The Baratuxui takeover at Harvey Nichols was an evening of stories. Every dish came equipped with a little side of history, legend or fact which made the entire evening rather charming indeed.
The collaboration itself came about with a story. The people behind Harvey Nichols were blown away when the visited Levanter in Ramsbottom- a rustic, Basque-style Spanish restaurant which serves up arguably some of the best food in the North of England. There simply had to be some sort of collaboration with the Harvey Nichols Brasserie, and that was that.
Close to a year later, the Txoko Supper Club was born, and I was lucky enough to be invited down there for what was one of the best meals I have had in Manchester thus far. We were treated to a six-course Basque banquet with paired wines, food-theatre and lots of interaction with the Baratxuri chefs that live and breathe their art in the most beautiful way.
As we stood around chatting and getting acquainted with all the delicious smells, we enjoyed various nibbles and a few glasses of a delightful Spanish beer. This seriously whetted our appetites with little spoons of octopus and fresh crab aloft small rounds of toast just to name a few.
Baratuxui, which is the little sister the Levanter restaurant is a pintxo bar- so this was really playing to their strengths. Here, I learnt that the word ‘Pintox’ means spike which is a reference to the sharp stick that holds these nibbles together.
We sampled the most classic Basque pintxo as we sat down on the long tables which made me feel like I was at some kind of family affair- which I think was precisely the point. This was the Gilda Pintxo which comes from San-Sebastian in Spain. The flavours are simple – a beautiful green olive, with guindillas (pickled green chilli) and a fresh anchovy. Green, salty and spicy- these were the perfect way to start our meal.
The next course was Bacalao Pil Pil- salt cod with chilli and garlic and a buttery sauce– which of course, came with a tale. The story goes, that when fishermen went out to sea to catch more fish, they would take salt cod along with them to eat. When cooking it, they realised that the gentle rocking of the boat made the fish exude its protein with, teamed with a little garlic and some olive oil, creates a thick, hollandaise-like sauce to pour over the fish.
Yeah, and it was delicious- and there is not much else I can say about it other than that. I love the slightly course texture of salt cod anyway, and paired with the buttery sauce, plenty of garlic and a hefty hint of chilli- It was safe to say I was blown away. It looks like I have a lot to thank those fishermen for.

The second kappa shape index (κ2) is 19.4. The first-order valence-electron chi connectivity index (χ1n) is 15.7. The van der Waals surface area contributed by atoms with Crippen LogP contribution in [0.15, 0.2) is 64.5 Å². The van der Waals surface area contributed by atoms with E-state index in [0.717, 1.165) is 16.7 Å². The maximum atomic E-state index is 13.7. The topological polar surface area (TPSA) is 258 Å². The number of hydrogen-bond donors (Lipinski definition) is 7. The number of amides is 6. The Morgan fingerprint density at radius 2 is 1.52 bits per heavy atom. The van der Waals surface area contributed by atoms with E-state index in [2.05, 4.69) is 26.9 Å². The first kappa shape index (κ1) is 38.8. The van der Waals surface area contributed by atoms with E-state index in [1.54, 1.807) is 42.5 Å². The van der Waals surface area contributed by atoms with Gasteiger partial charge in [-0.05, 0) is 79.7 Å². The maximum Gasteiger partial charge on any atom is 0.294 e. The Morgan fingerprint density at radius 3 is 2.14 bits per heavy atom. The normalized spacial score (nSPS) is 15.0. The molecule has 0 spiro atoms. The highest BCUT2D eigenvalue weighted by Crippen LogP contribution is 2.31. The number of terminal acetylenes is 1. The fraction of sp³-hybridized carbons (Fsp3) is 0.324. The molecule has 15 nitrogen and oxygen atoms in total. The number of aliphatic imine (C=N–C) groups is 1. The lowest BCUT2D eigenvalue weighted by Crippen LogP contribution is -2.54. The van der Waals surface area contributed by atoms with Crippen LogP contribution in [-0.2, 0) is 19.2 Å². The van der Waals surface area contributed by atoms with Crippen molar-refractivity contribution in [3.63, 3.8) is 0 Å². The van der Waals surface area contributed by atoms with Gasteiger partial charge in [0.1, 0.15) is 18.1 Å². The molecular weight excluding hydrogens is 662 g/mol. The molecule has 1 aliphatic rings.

Next up was a dish which combined Chiprones (baby squid), Morcilla (blood sausage) and Mango gel. Now I’m just going to be honest here, I loved the combo of the squid and the Morcilla, but I feel like the mango gel was just a tiny bit sweet for me. If you have a sweet tooth, however, you would have been in your element.
And now on to the theatrical side of the evening where we enjoyed a steaming bowl of Suckling Pig. Now I know we are not so inclined to enjoy food with a face that often, but this was spectacular, and even if you are a little squeamish, all was forgotten when you tasted the succulent meat.
I’m not going to go in the grizzly details about the poor piglet itself for the benefit of ears who do not wish to hear about it. What I will tell you, however, is that it was an incredible culinary experience. The pork was cooked in cider with onions and nectarines for sweetness which teamed with the pork juices, created a delectable sauce to pour on top.
In Spain, roasted suckling pig is a celebratory dish which is designed to be shared. At this dinner, we were encouraged to dig in and share with the strangers sat around us which got everyone chatting and formed a certain closeness. After this experience, we left as friends rather than strangers- which is, in my opinion, exactly what food should do.
Finally, there was the Tuxleton. This is a massive chunk of beef on the bone which comes from an old dairy cow- something which is common to eat in the Basque country but not so much over here in the UK. The age of this cow lets the fat grow naturally and flavour the meat over a hopefully, long happy life.
The meat is aged for 45 days and this twinned with the natural fat made this beef some of the best I have ever tasted. The chefs cooked it blue, and there was no choice about it- which I really appreciated. The quality of this beef was so high any more cooking would have destroyed it.
Apparently, this is the signature dish over at Levanter, and I can see why. I have never had beef quite like it and like the suckling pig before; it was designed to be shared which almost resulted in a wrestle for the last piece. I can add nothing more other than perhaps a round of applause.
We finished things off with a glass of sherry, some cheese and a general sense of speechlessness. Part of me was sad that this one off event was over, but I guess I’m going to have to get myself off to Ramsbottom for my next Basque country fix before the month is out.
Harvey Nichols Manchester, 21 New Cathedral Street, Manchester, M1 1AD
0161 828 8898